A High-Yield Opportunity From The Northern Frontier
A friend got me hooked on the show Letterkenny. I’m not really a binge TV-watcher, but I made an exception in this case. The 9th season was just released, and I devoured it in two or three days. The award-winning sitcom is said to be loosely based on the creator’s hometown in southern Ontario and follows the exploits of a quirky and colorful cast of rural Canadian characters.
The adult-themed humor isn’t for kids, but the show features some of the wittiest dialogue you’ll find anywhere. I’ve only had the pleasure of visiting Canada once (a quick trip to Victoria), so the show has given me a newfound appreciation for our neighbors to the north.
As you’ll learn in a minute, Canada has more to offer than funny TV shows – especially to investors.
Longtime readers of my premium High-Yield Investing service may recall that my predecessor had a knack for finding profitable income-producing Canadian securities. Over the years, our readers have been introduced to an array of Canadian banks, energy trusts, and real estate firms.
Just recently, we returned to our roots by adding a Canadian company to our portfolio – this time, in the telecom field. (Don’t worry, it trades as an ADR here in the states. I explained how ADRs work in this piece.)
As I always say, it pays to expand your horizons and look beyond the usual suspects. And when you understand just how impressive the Canadian telecom industry is, you’ll see why…
Canada’s Telecom Industry
Let’s just say that Canada has fully embraced the digital age. There are now more than 32 million activated smartphones in the country and about 31 million adults over the age of 18. That’s an impressive penetration rate. While Canada’s massive geographic landmass is largely wild and untamed, advanced 4G and 5G mobile networks blanket 99% of the population and 86% of the major roads and highways.
Almost all of those mobile subscriptions include a data plan. The average user gobbles up more than 2 GB of data per month – an increase of 30%+ over the past three years. Hungry appetites for data have driven average revenues per user (ARPU) to nearly $70 per month, versus capital expenditures per user of less than $7.
According to the Canadian government, mobile revenues topped $25 billion for the first time in 2018 and continue to grow.
And that’s just one piece of the telecom pie.
Nearly 9 in 10 Canadian households have broadband internet connections. Residential subscriptions are growing at three times the pace as the overall population. As download speeds increase, residential internet revenues have eclipsed $11 billion per year.
Of course, Canadians are just as fond of television as we are. The average person spends about 30 hours per week watching their favorite news, sports and shows. Many are taking advantage of new internet-based video services. But traditional television still accounts for 89% of the viewing hours, versus just 11% for streaming.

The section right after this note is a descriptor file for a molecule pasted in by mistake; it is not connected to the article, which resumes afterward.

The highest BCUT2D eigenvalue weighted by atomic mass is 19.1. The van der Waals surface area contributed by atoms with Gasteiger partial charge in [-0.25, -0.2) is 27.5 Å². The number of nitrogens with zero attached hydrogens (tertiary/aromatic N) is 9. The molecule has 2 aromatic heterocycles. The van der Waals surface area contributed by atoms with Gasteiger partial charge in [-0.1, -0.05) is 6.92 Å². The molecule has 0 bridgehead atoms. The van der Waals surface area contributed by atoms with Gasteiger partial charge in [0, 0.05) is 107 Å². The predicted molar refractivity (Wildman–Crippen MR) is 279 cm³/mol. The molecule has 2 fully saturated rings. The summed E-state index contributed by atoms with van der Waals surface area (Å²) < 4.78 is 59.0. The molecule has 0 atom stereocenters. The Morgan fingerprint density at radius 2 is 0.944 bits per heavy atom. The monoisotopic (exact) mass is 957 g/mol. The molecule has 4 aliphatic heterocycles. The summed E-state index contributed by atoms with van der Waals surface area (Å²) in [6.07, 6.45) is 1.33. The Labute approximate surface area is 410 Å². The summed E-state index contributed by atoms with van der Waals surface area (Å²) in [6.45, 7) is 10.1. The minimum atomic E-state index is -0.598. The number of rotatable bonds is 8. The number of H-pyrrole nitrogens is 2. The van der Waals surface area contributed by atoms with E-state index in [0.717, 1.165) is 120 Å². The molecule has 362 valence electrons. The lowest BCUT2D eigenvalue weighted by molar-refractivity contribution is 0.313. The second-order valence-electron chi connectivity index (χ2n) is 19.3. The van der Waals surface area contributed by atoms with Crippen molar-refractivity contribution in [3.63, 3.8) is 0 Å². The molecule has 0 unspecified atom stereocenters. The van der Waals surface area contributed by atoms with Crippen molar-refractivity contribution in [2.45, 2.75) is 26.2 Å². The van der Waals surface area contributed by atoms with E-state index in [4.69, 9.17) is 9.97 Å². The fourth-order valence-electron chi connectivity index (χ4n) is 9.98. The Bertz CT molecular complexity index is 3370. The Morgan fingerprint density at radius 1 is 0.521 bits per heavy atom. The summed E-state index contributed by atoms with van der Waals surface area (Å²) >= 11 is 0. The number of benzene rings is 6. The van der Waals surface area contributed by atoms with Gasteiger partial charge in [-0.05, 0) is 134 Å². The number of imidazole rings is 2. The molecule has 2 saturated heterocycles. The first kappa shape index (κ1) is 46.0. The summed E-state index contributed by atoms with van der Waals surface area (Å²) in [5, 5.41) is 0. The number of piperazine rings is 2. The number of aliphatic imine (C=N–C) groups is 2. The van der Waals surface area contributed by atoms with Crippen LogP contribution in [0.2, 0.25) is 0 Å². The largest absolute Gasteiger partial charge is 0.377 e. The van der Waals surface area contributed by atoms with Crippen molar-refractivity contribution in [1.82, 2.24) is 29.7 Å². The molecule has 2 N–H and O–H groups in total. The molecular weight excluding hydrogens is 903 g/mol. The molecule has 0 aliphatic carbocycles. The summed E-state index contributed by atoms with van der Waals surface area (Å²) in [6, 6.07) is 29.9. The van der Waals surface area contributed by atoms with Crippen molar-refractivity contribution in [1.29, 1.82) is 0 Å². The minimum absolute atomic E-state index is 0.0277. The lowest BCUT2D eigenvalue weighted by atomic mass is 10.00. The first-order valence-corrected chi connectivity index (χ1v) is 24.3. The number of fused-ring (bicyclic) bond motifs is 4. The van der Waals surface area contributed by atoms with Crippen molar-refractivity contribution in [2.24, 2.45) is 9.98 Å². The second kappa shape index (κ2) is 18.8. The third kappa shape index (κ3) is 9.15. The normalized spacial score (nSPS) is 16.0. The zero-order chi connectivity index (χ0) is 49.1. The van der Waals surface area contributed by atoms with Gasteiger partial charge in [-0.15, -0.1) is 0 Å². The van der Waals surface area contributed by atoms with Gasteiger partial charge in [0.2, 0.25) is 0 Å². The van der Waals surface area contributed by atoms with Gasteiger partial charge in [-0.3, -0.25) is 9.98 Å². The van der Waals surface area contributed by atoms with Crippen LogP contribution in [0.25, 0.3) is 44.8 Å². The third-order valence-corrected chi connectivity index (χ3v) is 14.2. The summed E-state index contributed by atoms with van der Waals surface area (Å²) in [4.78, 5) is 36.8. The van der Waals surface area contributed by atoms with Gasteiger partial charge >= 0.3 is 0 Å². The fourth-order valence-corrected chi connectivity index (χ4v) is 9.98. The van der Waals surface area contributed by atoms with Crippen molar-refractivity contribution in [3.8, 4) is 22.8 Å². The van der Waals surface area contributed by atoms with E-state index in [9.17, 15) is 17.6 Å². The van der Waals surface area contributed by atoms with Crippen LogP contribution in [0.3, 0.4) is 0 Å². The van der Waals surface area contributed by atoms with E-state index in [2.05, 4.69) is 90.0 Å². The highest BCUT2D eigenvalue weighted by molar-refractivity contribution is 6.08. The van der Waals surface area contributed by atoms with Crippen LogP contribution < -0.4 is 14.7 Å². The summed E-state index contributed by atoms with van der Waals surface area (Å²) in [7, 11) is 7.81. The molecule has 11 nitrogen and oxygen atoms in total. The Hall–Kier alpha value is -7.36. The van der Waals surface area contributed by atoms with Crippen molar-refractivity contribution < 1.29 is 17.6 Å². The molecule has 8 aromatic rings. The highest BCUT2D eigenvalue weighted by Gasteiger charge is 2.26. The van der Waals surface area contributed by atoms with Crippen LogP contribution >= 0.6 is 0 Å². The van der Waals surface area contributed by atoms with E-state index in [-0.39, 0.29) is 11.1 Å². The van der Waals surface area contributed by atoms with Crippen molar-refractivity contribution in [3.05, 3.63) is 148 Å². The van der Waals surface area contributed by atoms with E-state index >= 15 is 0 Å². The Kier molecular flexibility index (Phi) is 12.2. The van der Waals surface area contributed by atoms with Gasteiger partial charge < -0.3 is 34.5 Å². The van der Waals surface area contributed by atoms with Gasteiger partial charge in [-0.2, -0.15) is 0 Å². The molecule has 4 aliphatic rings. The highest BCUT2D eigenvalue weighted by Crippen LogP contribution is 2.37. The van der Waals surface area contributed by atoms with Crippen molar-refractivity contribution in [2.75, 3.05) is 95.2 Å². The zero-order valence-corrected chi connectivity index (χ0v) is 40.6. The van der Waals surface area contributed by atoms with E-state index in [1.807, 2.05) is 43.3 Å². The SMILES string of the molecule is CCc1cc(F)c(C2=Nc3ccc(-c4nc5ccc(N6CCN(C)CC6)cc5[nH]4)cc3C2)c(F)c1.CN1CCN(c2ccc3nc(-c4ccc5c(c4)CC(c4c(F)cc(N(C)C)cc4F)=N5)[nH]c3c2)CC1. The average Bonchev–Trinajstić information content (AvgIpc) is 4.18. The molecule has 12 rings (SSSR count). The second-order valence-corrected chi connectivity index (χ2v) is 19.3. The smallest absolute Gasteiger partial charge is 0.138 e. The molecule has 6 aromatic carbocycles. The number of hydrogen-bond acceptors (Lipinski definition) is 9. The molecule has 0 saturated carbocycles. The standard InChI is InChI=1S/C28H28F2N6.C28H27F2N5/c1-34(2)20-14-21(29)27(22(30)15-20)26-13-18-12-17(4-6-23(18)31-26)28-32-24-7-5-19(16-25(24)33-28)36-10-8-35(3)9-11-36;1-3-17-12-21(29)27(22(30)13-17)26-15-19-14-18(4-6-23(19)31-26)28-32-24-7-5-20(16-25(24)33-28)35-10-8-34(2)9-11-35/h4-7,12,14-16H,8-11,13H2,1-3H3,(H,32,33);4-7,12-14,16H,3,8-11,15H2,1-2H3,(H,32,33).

Put another way, Canadians watch about 8 times more traditional TV than online TV. And that feeds a steady stream of revenue to cable and satellite providers – about $6.5 billion per year, with ARPU of $65 to $75 depending on the provider. Conventional television stations rake in another $7 billion annually from advertising income and other broadcasting revenues.
Canadians are also fond of the radio, tuning in about 15 hours per week on average (22 if you include audio streaming services). The country hosts 712 commercial radio stations, not counting the 67 affiliates of the Canadian Broadcasting Corporation (CBC). Combined, these stations take in $1.8 billion in yearly advertising revenues – pocketing an EBITDA margin of close to 20%.
My Plan To Cash In…
Add it all up, everything from local and long-distance phone to wireless and internet to satellite TV, and Canada’s vibrant telecom market hauls in nearly $70 billion a year. And a good chunk of that is returned right back through dividends.
For investors, there is good news and bad news here. On the downside, growth in this mature industry is hard to come by. Mobile revenues have been advancing in the low-to-mid single digits, while broadcasting has been sliding at a similar pace.
On the plus side, industry consolidation has concentrated all the wealth into the hands of an oligarchy. The five largest groups control 65% of the radio market, 75% of internet subscriptions, and 89% of television broadcasting. The “big three” Rogers Communications Inc. (RCI), BCE (BCE), and Telus (TU) dominate 92% of Canada’s wireless industry.
Now, if you’re interested in any of these names, then I encourage you to research them further. Each has shares listed on American exchanges, and all of them offer yields that far exceed what the average S&P 500 stock offers.
But my favorite offers exposure to multiple telecom and adjacent sectors that should appeal to income investors. We’re talking about a powerhouse telecom giant that dominates the nation’s lucrative wireless market, in addition to high-speed Internet, television, cable networks, video streaming, original films, radio stations, not to mention a chain of popular retail stores.
Can you picture all of that under one corporate roof? Then throw a 6% yield on top of it. That’s essentially what we’re talking about with my latest pick over at High-Yield Investing.